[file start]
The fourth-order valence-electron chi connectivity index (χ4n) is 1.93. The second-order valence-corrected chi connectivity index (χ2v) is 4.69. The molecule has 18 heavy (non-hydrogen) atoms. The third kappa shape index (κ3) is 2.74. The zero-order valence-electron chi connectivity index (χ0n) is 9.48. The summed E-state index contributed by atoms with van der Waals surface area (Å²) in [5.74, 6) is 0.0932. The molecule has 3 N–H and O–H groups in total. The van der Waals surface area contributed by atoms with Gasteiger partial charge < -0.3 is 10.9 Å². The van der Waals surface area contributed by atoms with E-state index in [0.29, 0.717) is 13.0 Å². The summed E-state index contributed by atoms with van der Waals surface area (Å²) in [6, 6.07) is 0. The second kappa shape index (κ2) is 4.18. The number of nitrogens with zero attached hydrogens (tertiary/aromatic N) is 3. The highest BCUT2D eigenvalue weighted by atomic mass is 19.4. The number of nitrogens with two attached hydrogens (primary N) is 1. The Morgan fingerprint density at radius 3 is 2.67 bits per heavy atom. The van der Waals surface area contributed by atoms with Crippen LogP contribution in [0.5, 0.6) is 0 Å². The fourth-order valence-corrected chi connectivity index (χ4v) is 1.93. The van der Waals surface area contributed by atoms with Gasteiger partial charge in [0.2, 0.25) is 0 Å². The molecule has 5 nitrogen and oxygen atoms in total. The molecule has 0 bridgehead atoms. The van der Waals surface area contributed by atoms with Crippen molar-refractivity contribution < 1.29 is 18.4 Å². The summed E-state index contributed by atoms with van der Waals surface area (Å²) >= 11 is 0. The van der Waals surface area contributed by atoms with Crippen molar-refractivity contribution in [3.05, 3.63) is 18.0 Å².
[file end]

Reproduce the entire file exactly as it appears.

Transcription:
The fourth-order valence-electron chi connectivity index (χ4n) is 1.93. The second-order valence-corrected chi connectivity index (χ2v) is 4.69. The molecule has 18 heavy (non-hydrogen) atoms. The third kappa shape index (κ3) is 2.74. The zero-order valence-electron chi connectivity index (χ0n) is 9.48. The summed E-state index contributed by atoms with van der Waals surface area (Å²) in [5.74, 6) is 0.0932. The molecule has 3 N–H and O–H groups in total. The van der Waals surface area contributed by atoms with Gasteiger partial charge < -0.3 is 10.9 Å². The van der Waals surface area contributed by atoms with E-state index in [0.29, 0.717) is 13.0 Å². The summed E-state index contributed by atoms with van der Waals surface area (Å²) in [6, 6.07) is 0. The second kappa shape index (κ2) is 4.18. The number of nitrogens with zero attached hydrogens (tertiary/aromatic N) is 3. The highest BCUT2D eigenvalue weighted by atomic mass is 19.4. The number of nitrogens with two attached hydrogens (primary N) is 1. The Morgan fingerprint density at radius 3 is 2.67 bits per heavy atom. The van der Waals surface area contributed by atoms with Crippen LogP contribution in [0.5, 0.6) is 0 Å². The fourth-order valence-corrected chi connectivity index (χ4v) is 1.93. The van der Waals surface area contributed by atoms with Gasteiger partial charge in [0.2, 0.25) is 0 Å². The molecule has 5 nitrogen and oxygen atoms in total. The molecule has 0 bridgehead atoms. The van der Waals surface area contributed by atoms with Crippen molar-refractivity contribution < 1.29 is 18.4 Å². The summed E-state index contributed by atoms with van der Waals surface area (Å²) >= 11 is 0. The van der Waals surface area contributed by atoms with Crippen molar-refractivity contribution in [3.05, 3.63) is 18.0 Å².